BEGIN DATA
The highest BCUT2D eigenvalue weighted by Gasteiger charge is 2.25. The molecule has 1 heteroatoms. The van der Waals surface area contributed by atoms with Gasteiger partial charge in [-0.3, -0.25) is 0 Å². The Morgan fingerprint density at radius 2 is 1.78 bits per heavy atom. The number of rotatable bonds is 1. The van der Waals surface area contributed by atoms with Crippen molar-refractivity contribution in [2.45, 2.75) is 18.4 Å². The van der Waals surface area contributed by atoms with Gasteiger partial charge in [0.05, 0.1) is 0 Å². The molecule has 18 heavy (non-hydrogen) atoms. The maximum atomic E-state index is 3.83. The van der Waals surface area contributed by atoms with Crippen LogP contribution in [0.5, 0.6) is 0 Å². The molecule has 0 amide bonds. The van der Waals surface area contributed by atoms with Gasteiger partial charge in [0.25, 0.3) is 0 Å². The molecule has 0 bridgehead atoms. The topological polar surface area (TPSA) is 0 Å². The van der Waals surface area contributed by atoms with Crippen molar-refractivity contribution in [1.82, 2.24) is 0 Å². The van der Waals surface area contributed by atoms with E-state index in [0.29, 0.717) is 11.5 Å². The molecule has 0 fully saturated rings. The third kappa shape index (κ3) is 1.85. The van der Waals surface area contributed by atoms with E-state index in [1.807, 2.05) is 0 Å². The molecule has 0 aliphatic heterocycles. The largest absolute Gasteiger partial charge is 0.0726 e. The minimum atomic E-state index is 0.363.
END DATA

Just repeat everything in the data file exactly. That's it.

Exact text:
The highest BCUT2D eigenvalue weighted by Gasteiger charge is 2.25. The molecule has 1 heteroatoms. The van der Waals surface area contributed by atoms with Gasteiger partial charge in [-0.3, -0.25) is 0 Å². The Morgan fingerprint density at radius 2 is 1.78 bits per heavy atom. The number of rotatable bonds is 1. The van der Waals surface area contributed by atoms with Crippen molar-refractivity contribution in [2.45, 2.75) is 18.4 Å². The van der Waals surface area contributed by atoms with Gasteiger partial charge in [0.05, 0.1) is 0 Å². The molecule has 18 heavy (non-hydrogen) atoms. The maximum atomic E-state index is 3.83. The van der Waals surface area contributed by atoms with Crippen LogP contribution in [0.5, 0.6) is 0 Å². The molecule has 0 amide bonds. The van der Waals surface area contributed by atoms with Gasteiger partial charge in [0.25, 0.3) is 0 Å². The molecule has 0 bridgehead atoms. The topological polar surface area (TPSA) is 0 Å². The van der Waals surface area contributed by atoms with Crippen molar-refractivity contribution in [1.82, 2.24) is 0 Å². The van der Waals surface area contributed by atoms with E-state index in [0.29, 0.717) is 11.5 Å². The molecule has 0 fully saturated rings. The third kappa shape index (κ3) is 1.85. The van der Waals surface area contributed by atoms with E-state index in [1.807, 2.05) is 0 Å². The molecule has 0 aliphatic heterocycles. The largest absolute Gasteiger partial charge is 0.0726 e. The minimum atomic E-state index is 0.363.